Coke and Pepsi Abandon the Plastics Lobby
Both soft drink companies are trying to increase the amount of recycled plastic they use in bottles. They want to improve recycling infrastructure and ensure their packages are recyclable.
But the Plastics Industry Association has encouraged states to make plastic bans illegal. Participation in the group could tarnish Coca-Cola and Pepsi’s images as companies working to find solutions to plastic pollution.
The association took positions that “were not fully consistent with our commitments and goals,” Coca-Cola said in a statement last week, noting that it withdrew from the group earlier this year. Pepsi said it had joined the association to learn about innovation as it works to “achieve a circular economy for plastics.”
“We do not participate in the policy advocacy work of the association or its subsidiaries, and our membership will conclude at the end of this year,” Pepsi said.
Coke and Pepsi “made the wrong choice” by being a part of the lobbying organization, said Dianna Cohen, CEO of the nonprofit Plastic Pollution Coalition. The optics of membership, she added, “are really bad.”
Cutting ties with the Plastic Industry Association is a sign that “companies understand that they cannot publicly say they want to end plastic pollution, while financially supporting an association that lobbies for our continued reliance on throwaway plastics,” said Greenpeace USA Oceans Campaign Director John Hocevar in a statement.
The move may help reassure some customers. But as people grow more worried about the negative impacts of plastic pollution on the environment as well as on animal and human health, companies like Pepsi and Coke will have to go even further to find a solution.
Tackling plastic pollution
Coca-Cola produced 3.3 million tons of plastic in 2017, it disclosed in recent report by the Ellen MacArthur foundation. PepsiCo did not disclose how much plastic it sells.
Both companies are trying to figure out ways to reduce their use of virgin plastics and increase recycling. They’re also exploring alternatives to plastics, like aluminum, that are easier to recycle.
PepsiCo announced recently that its Aquafina-brand water will be sold in aluminum cans at US fast food and restaurant chains as soon as next year. The company is testing out a broader rollout to retail stores.
“Tackling plastic waste is one of my top priorities and I take this challenge personally,” PepsiCo CEO Ramon Laguarta said at the time. “We are doing our part to address the issue head on by reducing, recycling and reinventing our packaging.” Pepsi has committed to using only recyclable, compostable or biodegradable packaging by 2025, and it’s pledged to make new plastic bottles using 25% recycled material.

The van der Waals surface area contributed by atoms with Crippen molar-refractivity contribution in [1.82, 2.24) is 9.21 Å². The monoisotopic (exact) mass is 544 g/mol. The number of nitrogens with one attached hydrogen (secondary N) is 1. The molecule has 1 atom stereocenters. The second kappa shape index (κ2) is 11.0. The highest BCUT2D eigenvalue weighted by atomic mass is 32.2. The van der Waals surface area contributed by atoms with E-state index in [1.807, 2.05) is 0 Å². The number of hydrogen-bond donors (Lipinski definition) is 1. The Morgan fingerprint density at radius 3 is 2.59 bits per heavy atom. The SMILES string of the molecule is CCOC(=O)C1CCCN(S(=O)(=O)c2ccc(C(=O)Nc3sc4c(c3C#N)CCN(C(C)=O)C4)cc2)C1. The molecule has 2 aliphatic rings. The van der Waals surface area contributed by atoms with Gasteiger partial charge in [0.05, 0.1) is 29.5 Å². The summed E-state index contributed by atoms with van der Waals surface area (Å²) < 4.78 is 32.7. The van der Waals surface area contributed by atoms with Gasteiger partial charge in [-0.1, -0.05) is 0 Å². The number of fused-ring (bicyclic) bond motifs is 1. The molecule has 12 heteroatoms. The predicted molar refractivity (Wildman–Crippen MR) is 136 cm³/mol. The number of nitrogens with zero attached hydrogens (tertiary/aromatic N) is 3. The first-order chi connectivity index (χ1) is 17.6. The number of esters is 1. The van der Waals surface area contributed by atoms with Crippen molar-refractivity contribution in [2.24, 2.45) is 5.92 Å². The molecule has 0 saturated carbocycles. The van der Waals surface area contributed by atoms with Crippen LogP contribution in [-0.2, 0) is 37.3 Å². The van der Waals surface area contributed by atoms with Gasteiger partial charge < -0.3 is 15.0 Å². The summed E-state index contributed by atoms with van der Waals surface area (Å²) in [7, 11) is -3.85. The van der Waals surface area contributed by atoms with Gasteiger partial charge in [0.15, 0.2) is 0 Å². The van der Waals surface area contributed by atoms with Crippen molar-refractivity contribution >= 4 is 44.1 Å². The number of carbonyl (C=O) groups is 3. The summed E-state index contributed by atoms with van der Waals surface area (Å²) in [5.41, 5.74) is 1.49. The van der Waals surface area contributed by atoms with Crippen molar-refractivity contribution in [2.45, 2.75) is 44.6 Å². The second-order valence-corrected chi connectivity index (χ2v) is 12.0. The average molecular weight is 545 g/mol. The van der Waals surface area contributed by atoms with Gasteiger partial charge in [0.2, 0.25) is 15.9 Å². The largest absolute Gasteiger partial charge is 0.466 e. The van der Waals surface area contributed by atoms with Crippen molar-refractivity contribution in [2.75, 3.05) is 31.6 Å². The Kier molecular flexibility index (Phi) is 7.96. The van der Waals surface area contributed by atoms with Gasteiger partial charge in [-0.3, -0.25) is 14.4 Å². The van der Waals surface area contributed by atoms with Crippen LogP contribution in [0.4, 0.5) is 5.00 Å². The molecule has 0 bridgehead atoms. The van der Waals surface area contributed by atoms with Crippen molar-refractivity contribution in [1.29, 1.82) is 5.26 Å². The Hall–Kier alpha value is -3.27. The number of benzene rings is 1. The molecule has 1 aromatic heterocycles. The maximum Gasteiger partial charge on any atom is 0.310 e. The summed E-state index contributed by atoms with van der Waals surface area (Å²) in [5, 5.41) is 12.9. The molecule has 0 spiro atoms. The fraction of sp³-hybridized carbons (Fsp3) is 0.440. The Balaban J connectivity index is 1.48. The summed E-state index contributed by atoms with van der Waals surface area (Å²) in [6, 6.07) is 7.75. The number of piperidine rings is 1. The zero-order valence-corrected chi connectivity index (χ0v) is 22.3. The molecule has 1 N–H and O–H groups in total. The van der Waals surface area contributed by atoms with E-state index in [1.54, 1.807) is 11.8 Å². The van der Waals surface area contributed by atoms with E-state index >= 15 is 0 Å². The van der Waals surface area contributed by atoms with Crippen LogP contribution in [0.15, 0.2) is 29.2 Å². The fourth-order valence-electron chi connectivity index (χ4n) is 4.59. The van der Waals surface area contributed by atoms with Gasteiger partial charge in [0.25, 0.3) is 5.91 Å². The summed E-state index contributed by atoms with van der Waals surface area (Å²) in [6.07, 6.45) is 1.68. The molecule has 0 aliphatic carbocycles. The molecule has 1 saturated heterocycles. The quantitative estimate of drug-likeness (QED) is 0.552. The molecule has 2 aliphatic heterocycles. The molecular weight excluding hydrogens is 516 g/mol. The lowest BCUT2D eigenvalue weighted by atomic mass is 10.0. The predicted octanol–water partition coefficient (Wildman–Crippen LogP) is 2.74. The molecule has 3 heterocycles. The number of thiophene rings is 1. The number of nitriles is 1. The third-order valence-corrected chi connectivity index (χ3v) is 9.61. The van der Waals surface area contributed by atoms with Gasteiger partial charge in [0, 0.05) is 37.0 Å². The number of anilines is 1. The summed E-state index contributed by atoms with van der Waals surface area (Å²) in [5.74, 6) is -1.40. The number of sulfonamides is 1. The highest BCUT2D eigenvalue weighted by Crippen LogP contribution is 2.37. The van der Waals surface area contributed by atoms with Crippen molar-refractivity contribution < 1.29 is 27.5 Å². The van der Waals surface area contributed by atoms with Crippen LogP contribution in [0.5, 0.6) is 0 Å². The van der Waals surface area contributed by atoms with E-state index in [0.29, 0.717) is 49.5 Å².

Plus, Coca-Cola last year launched a World Without Waste initiative that encompasses its recycling goals, which include collecting and recycling the equivalent of every bottle or can it sells by 2030. The company has also committed to making its bottles and cans out of at least 50% recycled material in the next 11 years.
The companies are also exploring refill stations that eliminate single-use packaging altogether.
Pepsi is selling a high-tech water cooler that lets customers fill up their own bottles with flavored or unflavored, still or carbonated water in varying temperatures. Coca-Cola has launched a similar product for Dasani on college campuses.
Leaving the lobby
Those initiatives made membership in the plastics trade group problematic, at least from a PR standpoint. The Plastics Industry Association is not only a lobbying group. Some of its initiatives, like helping recycling, may overlap with those of Coke and Pepsi.
“Our members work together to align their efforts to put recycling and sustainability at the forefront of their businesses,” said Patty Long, interim president and CEO of the Plastics Industry Association, in a statement.
Activists started pressuring Coke, Pepsi, and other companies to leave the group last year.
The shareholder activist group As You Sow and Walden Asset Management called attention last year to corporate involvement with the Plastic Industry Association, and wrote letters to the CEOs of Coca-Cola and PepsiCo, among others.
This year, Greenpeace also drew a line between the Plastic Industry Association and anti-plastic ban laws.
The plastics association said Greenpeace is responsible for companies’ withdrawal from the group.
“We are aware that several prominent brands that are members of the association have been targeted by a persistent Greenpeace activist campaign to pressure them to leave our association,” Long said, calling the efforts “unfortunate.”